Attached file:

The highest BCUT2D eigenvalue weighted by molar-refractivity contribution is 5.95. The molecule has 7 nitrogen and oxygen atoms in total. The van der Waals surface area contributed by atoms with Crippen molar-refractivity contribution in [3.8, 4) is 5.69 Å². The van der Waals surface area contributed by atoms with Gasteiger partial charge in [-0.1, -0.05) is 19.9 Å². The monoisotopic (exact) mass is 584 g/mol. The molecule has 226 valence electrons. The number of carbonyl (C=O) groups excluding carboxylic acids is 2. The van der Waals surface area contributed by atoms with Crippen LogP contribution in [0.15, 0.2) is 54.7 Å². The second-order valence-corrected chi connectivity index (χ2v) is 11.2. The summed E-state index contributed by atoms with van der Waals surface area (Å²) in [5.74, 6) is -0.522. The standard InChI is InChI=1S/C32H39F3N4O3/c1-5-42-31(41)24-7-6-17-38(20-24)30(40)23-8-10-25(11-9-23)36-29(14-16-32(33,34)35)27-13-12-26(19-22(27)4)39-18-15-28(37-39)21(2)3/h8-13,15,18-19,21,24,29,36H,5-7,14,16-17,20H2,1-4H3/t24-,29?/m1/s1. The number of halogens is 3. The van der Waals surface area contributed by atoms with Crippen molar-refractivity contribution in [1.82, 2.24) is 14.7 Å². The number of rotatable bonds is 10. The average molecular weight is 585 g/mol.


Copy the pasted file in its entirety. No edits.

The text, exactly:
The highest BCUT2D eigenvalue weighted by molar-refractivity contribution is 5.95. The molecule has 7 nitrogen and oxygen atoms in total. The van der Waals surface area contributed by atoms with Crippen molar-refractivity contribution in [3.8, 4) is 5.69 Å². The van der Waals surface area contributed by atoms with Gasteiger partial charge in [-0.1, -0.05) is 19.9 Å². The monoisotopic (exact) mass is 584 g/mol. The molecule has 226 valence electrons. The number of carbonyl (C=O) groups excluding carboxylic acids is 2. The van der Waals surface area contributed by atoms with Crippen LogP contribution in [0.15, 0.2) is 54.7 Å². The second-order valence-corrected chi connectivity index (χ2v) is 11.2. The summed E-state index contributed by atoms with van der Waals surface area (Å²) in [5.74, 6) is -0.522. The standard InChI is InChI=1S/C32H39F3N4O3/c1-5-42-31(41)24-7-6-17-38(20-24)30(40)23-8-10-25(11-9-23)36-29(14-16-32(33,34)35)27-13-12-26(19-22(27)4)39-18-15-28(37-39)21(2)3/h8-13,15,18-19,21,24,29,36H,5-7,14,16-17,20H2,1-4H3/t24-,29?/m1/s1. The number of halogens is 3. The van der Waals surface area contributed by atoms with Crippen molar-refractivity contribution in [1.82, 2.24) is 14.7 Å². The number of rotatable bonds is 10. The average molecular weight is 585 g/mol.